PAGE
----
There are plenty of people over the age of majority that don’t have full-time jobs for a variety of reasons. Some people have disabilities or health conditions that make working 40+ hours a week impossible (or at least unsustainable and highly detrimental to the point where it would imminently become impossible and leave the person worse off than ever). Some people have disabilities or health conditions and probably could work 40+ hours a week but are not given the chance to by employers due to preconceptions about their ability to work and their competence or out of a fear of “liability” (on that note, check out Employable Me, a BBC show about the experiences that people with disabilities have when seeking work). Some people are neurotypical and able-bodied and do not have any significant health or mental health condition and still do not have full-times jobs either due to obligations to children or elderly relatives or due to a lack of jobs available in a particular field (or in general).

There are plenty of people that DO have full-time jobs that can’t or don’t support themselves financially. I make $9.50 an hour and work 40+ hours a week (very often plus). My fiancé makes the same. Even if we pulled our resources together, we probably still couldn’t afford to be homeowners (or renters) and pay all of our bills and utilities and feed and clothe ourselves. We don’t plan to work at this particular job forever, but this is where we’re at for the moment.

Going back to the note about disabilities and health conditions (because this is, you know, a disability advocacy blog above all else), there are plenty of people that find certain tasks of #adulting as defined by Twitter challenging or impossible, at least without some assistance. People with physical disabilities and mobility issues are very probably going to need help moving about their environment and attending to their personal self-care. Like Karin Willison of FreeWheelinTravel.org, who is an editor and a travel blogger and who depends on personal care assistant survives to live independently (and who is ardently advocating for Medicaid to remain available and funded so that she can continue to do so). People who are neurodivergent may need external help in reminding them to take care of the cleaning and cooking and paying bills and other such Tasks (which, oh sh*t, I was supposed to vacuum my car today, wasn’t I? Whoops). Sometimes, neurodivergence and bodily divergence mean that even remembering that a Thing needs to be done doesn’t mean that one will have the energy or the motivation to do the Thing. Some of us can make do with a smartphone and parental nagging (fun fact: if how my parents treat my siblings and stepsibilings are any indication, one does not have to live in the same household as one’s parents to be adequately nagged); some of us require substantial support.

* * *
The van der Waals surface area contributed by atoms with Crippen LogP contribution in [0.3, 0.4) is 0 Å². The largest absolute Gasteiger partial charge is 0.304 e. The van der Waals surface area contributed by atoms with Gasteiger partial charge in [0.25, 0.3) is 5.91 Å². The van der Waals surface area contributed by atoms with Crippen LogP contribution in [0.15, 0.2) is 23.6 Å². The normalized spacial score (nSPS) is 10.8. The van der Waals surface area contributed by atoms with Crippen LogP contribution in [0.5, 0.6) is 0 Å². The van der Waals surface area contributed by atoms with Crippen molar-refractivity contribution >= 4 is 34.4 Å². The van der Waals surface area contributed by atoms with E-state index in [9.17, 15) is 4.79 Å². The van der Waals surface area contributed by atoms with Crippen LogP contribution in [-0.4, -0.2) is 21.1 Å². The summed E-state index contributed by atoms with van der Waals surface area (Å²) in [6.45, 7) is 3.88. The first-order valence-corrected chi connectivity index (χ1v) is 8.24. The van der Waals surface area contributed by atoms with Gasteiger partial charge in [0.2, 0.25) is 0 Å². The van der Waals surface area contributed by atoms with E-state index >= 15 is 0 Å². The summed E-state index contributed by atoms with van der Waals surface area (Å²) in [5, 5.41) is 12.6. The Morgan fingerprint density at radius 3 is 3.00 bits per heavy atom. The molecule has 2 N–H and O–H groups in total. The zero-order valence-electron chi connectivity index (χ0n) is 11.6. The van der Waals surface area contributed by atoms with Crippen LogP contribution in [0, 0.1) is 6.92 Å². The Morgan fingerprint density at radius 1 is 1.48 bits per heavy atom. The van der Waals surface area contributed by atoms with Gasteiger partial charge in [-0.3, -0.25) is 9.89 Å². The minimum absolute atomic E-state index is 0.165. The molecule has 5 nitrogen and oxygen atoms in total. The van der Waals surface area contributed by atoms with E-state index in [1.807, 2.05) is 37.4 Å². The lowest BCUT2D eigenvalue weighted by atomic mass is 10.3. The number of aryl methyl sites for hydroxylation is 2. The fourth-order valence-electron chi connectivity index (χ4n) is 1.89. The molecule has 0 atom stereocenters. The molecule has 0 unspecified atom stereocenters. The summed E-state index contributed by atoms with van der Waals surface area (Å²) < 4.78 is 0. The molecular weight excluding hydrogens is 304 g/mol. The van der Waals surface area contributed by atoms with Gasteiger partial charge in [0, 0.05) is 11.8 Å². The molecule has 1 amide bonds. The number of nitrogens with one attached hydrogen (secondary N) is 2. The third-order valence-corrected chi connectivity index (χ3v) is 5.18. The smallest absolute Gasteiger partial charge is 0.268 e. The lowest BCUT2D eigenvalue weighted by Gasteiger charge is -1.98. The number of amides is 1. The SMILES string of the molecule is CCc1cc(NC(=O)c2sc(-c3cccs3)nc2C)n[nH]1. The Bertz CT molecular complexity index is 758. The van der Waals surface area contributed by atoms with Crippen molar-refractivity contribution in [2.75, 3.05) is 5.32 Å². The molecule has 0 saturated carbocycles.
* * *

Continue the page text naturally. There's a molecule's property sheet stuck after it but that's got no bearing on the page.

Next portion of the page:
But even a thirty-year-old who has very limited mobility and who is labeled as “severally intellectually disabled” by educators and doctors and who requires support for almost all areas of daily living has still had thirty years of lived experience.

Sure, their experience may differ from the life experience of those who write articles and books on what it means to be a “real adult”. But they have still lived and felt and experienced all of that time.

And their wishes and opinions still deserve to be taken into consideration. Disabled adults still want and deserve as much control over their own lives and daily activities as possible.

Adults with disabilities still experience a better quality of life when they are given control over their own lives:

“Choice necessarily involves some risk, but the larger question is this: do people with disabilities have the same right to develop autonomy as the rest of society (Guess, Benson and Siegal-Crusey 1985)?

For people without disabilities, decision making begins in infancy with nonverbal communication. The process should not be more limited for people with disabilities. Choice is an expression of autonomy and dignity. The loss of the opportunity of have choice, to experience loss and gain, is loss of a chance to experience accomplishment and self-actualization.”